The National Institutes of Health (NIH) Patient-Reported Outcomes Measurement Information System (PROMIS) measures were developed to provide highly precise and valid measures of patient-reported outcomes, establish a common metric across chronic health conditions, and enable computerized adaptive testing. The PROMIS tools have not been widely tested in the older adult population, especially those aged 80 and older nor among those with Mild Cognitive Impairment (MCI) and Alzheimer's and Related Dementias (ADRD). The reliability and validity of responses provided by those with MCI or ADRD on PROMIS measures is unknown, as are the threshold on cognitive measures where self-reported PROMIS data are no longer representative of underlying health status.
The Specific Aim of this project is to validate the PROMIS Profile measures in older adults and to identify the threshold where cognitive impairment invalidates these measures. We will test the utility of the PROMIS Profile measures (29-, 43-, and 57-item versions) among older adults with varying levels of cognitive impairment to find thresholds (cut points) where patient-reported data can no longer be reliably or validly attained. Cognitive levels will be assessed with the Montreal Cognitive Assessment (MoCA) and the Mini-Mental State Examination (MMSE). A total of 448 subjects will be enrolled from outpatient practices ensuring equal numbers of subjects, ages 65-79 and 80+ years as well as a spectrum of cognitive function from normal cognition to MCI to ADRD. Qualitative cognitive interviews in 48 older adults will examine patient understanding of individual items and capacity to provide valid information. The cognitive interviews will be used to elucidate patterns of response based on cognitive complexity of the items relative to the cognitive capacity of the participants. Quantitative investigation of the thresholds of cognition on the PROMIS profile measures (29-, 43-, and 57-item versions) will be done in an additional sample of 400 older adults to identify the cognitive threshold where responses become inconsistent (unreliable) and invalid. Scale reliability and item functioning will be assessed in three ways: i) investigating differential item functioning on the PROMIS Profiles for the MoCA and MMSE threshold where patient reports become less internally consistent (using Item- Response Theory modeling); ii) split-half reliability of PROMIS Profiles to identify where internal consistency falls below alpha=0.8; and iii), patterns of responses elucidated in Aim 1 will be examined to identify thresholds where subjects use satisficing strategies. Validity will be assessed by examining the consistency of relationships between PROMIS Profiles and other variables (e.g., collateral proxy reports, self-reports on similar measures) cross-sectionally for concurrent validity and longitudinally (e.g., hospitalizations, falls), to show predictive validity. The study will result in practical data for immediate translation in research and clinical practice on the capacity of older adults with varying levels of cognitive impairment to provide accurate responses on PROMIS measures of disability and psychological distress.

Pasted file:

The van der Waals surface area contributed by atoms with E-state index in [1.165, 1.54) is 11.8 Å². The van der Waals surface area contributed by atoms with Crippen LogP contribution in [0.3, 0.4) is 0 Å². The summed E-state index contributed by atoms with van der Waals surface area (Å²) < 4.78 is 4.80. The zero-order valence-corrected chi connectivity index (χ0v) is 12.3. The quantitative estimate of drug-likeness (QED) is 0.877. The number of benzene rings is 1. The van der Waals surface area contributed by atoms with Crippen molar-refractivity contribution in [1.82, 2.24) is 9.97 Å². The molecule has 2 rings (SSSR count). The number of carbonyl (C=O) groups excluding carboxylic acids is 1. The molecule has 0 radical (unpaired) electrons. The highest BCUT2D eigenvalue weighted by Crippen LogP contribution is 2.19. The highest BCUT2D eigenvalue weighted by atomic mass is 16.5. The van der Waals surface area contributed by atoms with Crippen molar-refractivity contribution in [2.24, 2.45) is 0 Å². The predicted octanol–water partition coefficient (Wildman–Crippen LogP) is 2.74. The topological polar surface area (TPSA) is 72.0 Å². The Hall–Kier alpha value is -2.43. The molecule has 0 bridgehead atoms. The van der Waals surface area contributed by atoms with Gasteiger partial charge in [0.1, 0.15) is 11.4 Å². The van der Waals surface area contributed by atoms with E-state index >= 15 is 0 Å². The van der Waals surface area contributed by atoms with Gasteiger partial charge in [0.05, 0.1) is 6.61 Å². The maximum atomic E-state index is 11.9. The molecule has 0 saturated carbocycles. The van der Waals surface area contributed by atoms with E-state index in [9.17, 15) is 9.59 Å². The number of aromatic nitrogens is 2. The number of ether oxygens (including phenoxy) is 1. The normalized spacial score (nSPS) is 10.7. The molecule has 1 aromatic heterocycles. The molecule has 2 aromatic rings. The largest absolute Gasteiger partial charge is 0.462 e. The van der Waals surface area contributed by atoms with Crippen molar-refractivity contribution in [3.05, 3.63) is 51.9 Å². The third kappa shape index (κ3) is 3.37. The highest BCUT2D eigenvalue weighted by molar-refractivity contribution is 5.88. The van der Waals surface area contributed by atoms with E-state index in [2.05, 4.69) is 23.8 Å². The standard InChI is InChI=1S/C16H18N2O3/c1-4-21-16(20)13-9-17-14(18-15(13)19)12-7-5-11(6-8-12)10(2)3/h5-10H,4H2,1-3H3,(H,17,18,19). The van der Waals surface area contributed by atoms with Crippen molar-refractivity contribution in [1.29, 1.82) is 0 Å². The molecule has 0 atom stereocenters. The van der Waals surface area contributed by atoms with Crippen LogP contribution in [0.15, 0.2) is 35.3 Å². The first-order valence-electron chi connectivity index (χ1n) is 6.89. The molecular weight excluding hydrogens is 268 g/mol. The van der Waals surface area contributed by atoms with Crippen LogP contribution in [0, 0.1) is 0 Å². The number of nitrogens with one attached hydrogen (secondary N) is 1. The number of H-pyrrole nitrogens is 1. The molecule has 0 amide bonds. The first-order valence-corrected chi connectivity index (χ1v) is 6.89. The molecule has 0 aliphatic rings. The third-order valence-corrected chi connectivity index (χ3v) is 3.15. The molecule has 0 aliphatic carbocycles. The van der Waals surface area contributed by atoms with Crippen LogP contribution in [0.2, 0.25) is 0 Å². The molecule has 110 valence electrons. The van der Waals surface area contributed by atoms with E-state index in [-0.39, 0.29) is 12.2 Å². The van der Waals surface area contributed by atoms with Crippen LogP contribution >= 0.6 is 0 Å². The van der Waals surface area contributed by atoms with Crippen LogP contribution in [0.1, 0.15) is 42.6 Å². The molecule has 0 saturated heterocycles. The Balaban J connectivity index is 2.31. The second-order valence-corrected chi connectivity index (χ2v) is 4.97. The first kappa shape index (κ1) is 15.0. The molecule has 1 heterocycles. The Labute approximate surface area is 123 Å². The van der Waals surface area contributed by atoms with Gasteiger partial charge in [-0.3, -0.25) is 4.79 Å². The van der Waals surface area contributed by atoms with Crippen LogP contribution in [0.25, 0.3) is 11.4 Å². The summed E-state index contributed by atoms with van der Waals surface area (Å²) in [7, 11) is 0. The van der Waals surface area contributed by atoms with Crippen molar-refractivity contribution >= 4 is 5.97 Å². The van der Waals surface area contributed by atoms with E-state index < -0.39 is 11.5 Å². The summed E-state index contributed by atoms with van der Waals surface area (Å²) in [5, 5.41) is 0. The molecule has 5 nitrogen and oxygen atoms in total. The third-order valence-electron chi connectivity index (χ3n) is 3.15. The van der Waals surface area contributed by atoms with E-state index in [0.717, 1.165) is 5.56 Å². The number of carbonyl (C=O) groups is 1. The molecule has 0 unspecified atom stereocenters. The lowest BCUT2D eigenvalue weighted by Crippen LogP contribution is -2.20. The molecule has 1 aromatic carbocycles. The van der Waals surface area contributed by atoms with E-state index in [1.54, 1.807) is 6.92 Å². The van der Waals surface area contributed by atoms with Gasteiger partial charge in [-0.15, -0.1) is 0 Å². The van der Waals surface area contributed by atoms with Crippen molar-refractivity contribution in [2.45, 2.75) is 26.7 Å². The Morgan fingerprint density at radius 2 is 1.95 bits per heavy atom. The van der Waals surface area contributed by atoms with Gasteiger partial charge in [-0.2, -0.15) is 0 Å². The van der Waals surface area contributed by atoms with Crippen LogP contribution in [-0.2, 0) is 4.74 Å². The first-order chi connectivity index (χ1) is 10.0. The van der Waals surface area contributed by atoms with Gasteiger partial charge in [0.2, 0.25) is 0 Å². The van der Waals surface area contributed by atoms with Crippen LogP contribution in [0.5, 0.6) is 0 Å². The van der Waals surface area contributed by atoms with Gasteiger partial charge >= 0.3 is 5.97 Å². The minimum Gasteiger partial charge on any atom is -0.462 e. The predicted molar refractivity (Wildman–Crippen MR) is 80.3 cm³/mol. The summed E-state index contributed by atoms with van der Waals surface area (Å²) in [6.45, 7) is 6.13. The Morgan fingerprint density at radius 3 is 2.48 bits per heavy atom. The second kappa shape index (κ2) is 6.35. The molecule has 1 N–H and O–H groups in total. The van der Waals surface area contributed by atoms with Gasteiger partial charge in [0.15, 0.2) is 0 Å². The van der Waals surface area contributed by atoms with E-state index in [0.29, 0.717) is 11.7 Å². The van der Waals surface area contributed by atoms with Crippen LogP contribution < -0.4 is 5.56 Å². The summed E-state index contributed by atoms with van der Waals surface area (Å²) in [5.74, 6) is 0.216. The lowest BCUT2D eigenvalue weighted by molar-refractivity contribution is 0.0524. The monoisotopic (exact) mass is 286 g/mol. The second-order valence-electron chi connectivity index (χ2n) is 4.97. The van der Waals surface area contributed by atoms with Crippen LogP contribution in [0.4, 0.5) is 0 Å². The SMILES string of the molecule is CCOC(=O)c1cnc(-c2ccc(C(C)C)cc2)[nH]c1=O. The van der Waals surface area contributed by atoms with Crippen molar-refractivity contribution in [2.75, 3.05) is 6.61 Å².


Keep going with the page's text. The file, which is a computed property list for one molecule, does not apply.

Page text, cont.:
This study will look at people with cognitive problems and Alzheimer's disease or other dementias. It will see how well they can answer for themselves on measures of patient outcomes called PROMIS. Results will help researchers refine patient outcome measures for those with cognitive problems.